Consumer Price Index: How Much More Did You Pay to Eat Out Because of Inflation in September?

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Whether dining in or taking out, enjoying restaurant fare is getting more expensive by the month, according to the Consumer Price Index. 

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Released by the U.S. Bureau of Labor Statistics, the CPI measures the cost of goods on a regular basis in several key categories like food, utilities, shelter and fuel, among others. When it comes to food away from home, September was the ninth straight month this year that saw an increase, according to the latest CPI data, released Thursday, October 13.

September saw the restaurant category jump by 0.9%, the same increase as August. Breaking that down even further, the CPI notes that full-service meals are up 0.4% and limited-service/fast casual meals are up 0.6%. 

The category also measures an index for food at employee sites and schools, which jumped a whopping 44.9% in September. The report says that this could be reflective of the lack of free school lunch programs that are being phased out in certain parts of the country.

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In total, the cost of food away from home has risen 8.5% over this time last year, with the cost for full-service meals rising 8.8% and the cost for limited-service/fast casual meals rising 7.1% since last September. Those figures are comparable to the 13% increase for food at home (aka groceries) year-over-year. 

Restaurants also have to source their ingredients from food providers and grocers and, as such, many have had to increase prices of menu items to counterbalance the uptick. Simply good, inflation is taking its toll on everyone.

According to NBC, on average, menu items have increased by 7.4% from May 2021 to May 2022, which the National Restaurant Association has said is the biggest price jump since 1981.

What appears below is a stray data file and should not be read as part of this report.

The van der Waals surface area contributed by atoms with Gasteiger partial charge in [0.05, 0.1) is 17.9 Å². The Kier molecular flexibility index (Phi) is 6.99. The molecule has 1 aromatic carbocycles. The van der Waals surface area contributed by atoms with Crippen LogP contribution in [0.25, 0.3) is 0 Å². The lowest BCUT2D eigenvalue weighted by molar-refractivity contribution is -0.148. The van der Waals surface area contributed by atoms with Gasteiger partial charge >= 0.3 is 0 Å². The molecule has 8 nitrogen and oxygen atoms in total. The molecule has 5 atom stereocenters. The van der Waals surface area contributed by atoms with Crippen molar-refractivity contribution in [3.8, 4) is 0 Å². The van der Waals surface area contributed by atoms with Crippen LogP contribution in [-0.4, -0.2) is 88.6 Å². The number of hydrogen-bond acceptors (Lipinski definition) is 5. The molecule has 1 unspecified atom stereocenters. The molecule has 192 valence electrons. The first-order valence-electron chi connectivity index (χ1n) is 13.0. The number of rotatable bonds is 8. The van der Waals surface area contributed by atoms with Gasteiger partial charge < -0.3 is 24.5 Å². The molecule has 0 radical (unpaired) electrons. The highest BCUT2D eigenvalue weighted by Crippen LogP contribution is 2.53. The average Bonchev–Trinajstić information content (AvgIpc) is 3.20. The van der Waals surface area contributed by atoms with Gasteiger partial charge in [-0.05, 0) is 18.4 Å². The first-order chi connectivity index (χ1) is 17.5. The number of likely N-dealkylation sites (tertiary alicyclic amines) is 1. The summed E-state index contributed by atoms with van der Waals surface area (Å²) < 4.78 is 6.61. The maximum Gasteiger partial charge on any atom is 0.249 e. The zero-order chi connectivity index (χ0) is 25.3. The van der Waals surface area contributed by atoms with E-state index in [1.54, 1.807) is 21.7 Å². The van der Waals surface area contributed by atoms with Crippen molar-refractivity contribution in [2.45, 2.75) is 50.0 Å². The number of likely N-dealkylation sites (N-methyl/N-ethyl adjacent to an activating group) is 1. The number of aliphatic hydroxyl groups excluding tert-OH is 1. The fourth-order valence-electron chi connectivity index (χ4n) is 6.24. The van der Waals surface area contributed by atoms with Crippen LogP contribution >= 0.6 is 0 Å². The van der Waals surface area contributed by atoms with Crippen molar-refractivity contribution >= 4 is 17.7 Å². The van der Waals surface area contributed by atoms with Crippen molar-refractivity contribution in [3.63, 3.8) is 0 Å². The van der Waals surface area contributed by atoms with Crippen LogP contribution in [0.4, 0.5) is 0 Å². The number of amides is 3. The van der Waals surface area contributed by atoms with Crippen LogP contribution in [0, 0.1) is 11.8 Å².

As Wall Street Journal reported in June, it’s not only the cost of food that has impacted restaurants’ bottom lines – there’s also an ongoing labor shortage to contend with as well as increased fees from merchant credit card processors like Visa and Mastercard. Citing data from point of sale developer Lightspeed, the paper reports that “fee revenue nearly doubled from April 2021 to April 2022, based on a sample of 6,000 U.S. restaurants.”

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To get by, many restaurants have been adding a variety of new service fees on receipts to recoup costs. Some of them include a “temporary inflation fee,” a “wellness fee” (explained as helping to pay for worker health insurance) and a “kitchen appreciation fee” for back-of-house workers, as reported by the Wall Street Journal. 

“Our costs have increased exponentially, but there’s just a certain amount that someone’s going to pay for a lobster roll,” one restaurant owner told the paper, explaining the need to get creative with added fees for diners.

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Even so, according to The Penny Hoarder, there are some ways to save while dining out in spite of ongoing inflation. The site suggests taking advantage of applicable military discounts and “kids eat free” deals as well as being sure to take the survey noted on receipts as it usually provides a percentage off of a future meal. Joining loyalty programs can be helpful as well especially if it’s a chain or restaurant group you really like and enjoy frequently. In addition, going out to eat during happy hour and making a meal out of apps and sides are good ideas to save on the bill at the end of the meal.

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About the Author

Selena Fragassi joined in 2022, adding to her 15 years in journalism with bylines in Spin, Paste, Nylon, Popmatters, The A.V. Club, Loudwire, Chicago Sun-Times, Chicago Tribune, Chicago Magazine and others. She currently resides in Chicago with her rescue pets and is working on a debut historical fiction novel about WWII. She holds a degree in fiction writing from Columbia College Chicago.
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